Nell Matzen - 20 Aug, 2021

Australians still plan to enter the property market despite surging prices

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Australians still plan to enter the property market despite surging prices.

Data suggests that the Australian dream of owning a home is unwavering in the face of expert consensus that the housing market will continue to surge.

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National Australian Bank (NAB) Home Ownership Executive Andy Kerr said that the enthusiasm toward the property market and homeownership was at historic heights, with younger generations having the biggest appetite for getting into the market.

A survey from NAB revealed that 40% of respondents still believed that it was a good time to buy a property, with 15% planning to do so within the next year.

In the 18-29 age group, 18% of those surveyed said they were saving to buy a house.

Mr Kerr said that April was the strongest month on record for mortgages and was up 87% for the first quarter compared to the same period in 2020.

“That was up nearly 10 per cent on the last four months of 2020,” he said.

Woman moving into a new apartment

Where are Australians buying property?

Mr Kerr explained that regional markets were not immune to the boom, thanks to sea and tree changers leading to surging price rises in regional areas.

Buying trends in 2021 have been tilted toward value-seeking, with new, more flexible working conditions still driving buying activity.

The data showed that CBD apartments were also becoming increasingly popular as workers slowly return to the office.

First home buyers getting into the market

Mr Kerr explained that first home buyers are worried they will miss out on a property or be priced out of the market due to the continuing issue of housing supply.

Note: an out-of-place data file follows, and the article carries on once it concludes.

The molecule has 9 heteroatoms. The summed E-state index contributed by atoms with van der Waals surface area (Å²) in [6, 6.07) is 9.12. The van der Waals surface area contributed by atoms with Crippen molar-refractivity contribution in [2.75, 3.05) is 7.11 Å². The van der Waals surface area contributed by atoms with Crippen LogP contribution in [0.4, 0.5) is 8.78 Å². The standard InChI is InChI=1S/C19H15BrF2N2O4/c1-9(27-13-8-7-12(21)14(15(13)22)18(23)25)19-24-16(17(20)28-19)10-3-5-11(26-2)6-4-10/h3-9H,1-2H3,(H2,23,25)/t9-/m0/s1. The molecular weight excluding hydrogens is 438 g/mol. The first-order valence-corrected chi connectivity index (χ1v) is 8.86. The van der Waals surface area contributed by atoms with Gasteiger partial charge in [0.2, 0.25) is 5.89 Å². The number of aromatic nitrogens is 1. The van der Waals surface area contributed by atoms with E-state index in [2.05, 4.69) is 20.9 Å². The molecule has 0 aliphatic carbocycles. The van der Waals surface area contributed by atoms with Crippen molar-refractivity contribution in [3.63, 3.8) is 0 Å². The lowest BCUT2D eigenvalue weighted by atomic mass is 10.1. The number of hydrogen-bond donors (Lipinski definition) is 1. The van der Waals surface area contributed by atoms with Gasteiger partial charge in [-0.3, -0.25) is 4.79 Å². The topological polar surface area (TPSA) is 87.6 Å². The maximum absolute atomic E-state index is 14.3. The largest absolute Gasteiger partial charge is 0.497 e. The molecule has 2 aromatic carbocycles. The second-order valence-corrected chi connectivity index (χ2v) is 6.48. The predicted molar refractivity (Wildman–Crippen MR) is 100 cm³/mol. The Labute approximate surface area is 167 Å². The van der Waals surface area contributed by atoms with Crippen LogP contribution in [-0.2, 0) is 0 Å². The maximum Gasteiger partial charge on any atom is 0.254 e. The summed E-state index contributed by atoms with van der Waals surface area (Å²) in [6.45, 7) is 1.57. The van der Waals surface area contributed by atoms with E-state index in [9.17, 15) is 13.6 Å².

Despite these worries, Mr Kerr said that first home buyers were spurred on by government incentives like the First Home Loan Deposit Scheme and record-low interest rates. 

“People are realising it’s only marginally higher to buy a home than rent,” he said.

Even with all help available from the government, first home buyers will still have to scour the market for a bargain, with prices continuing to surge.

According to data from the Australian Bureau of Statistics, the national average price for a residential dwelling in June 2021 was $779,000.

A couple standing in front of their first home

Thanks to surging prices, as of July 1st, the government raised property price caps for the First Home Loan Deposit scheme.

  • NSW – capital city, regional centres (Newcastle, Lake Macquarie & Illawarra) $700,000
  • NSW – other $450,000
  • VIC – capital city, regional centre (Geelong) $600,000
  • VIC – other $375,000
  • QLD – capital city, regional centres (Gold Coast & Sunshine Coast) $475,000
  • QLD – other $400,000
  • WA – capital city $400,000
  • WA – other $300,000
  • SA – capital city $400,000
  • SA – other $250,000
  • TAS – capital city $400,000
  • TAS – other $300,000
  • ACT – $500,000
  • Northern Territory – $375,000
  • Jervis Bay Territory & Norfolk Island – $450,000
  • Christmas Island & Cocos (Keeling) Island $300,000

Mr Kerr applauded the government’s decision to raise the cap.

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Forecast for historically low-interest rates

Anyone looking to make moves in the property market may have limited time to take advantage of record-low interest rates, with banks beginning to raise their interest rates.

NAB announced in June that it was raising its two, three and four-year fixed loan interest rates by up to 0.1%.

Canstar’s Steve Mickenbecker said the raising of interest rates, although small, were indicative that the banks expected the Reserve Bank of Australia to raise the cash rate inside of the original three-year time frame.

“All of the big four banks still offer 2-year fixed rates below 2%, but Westpac is the only big four bank to offer a 1-year and 3-year fixed-rate home loan below 2%,” he said.

Couple receiving house keys from real estate agent outside new house

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Words by Nell Matzen


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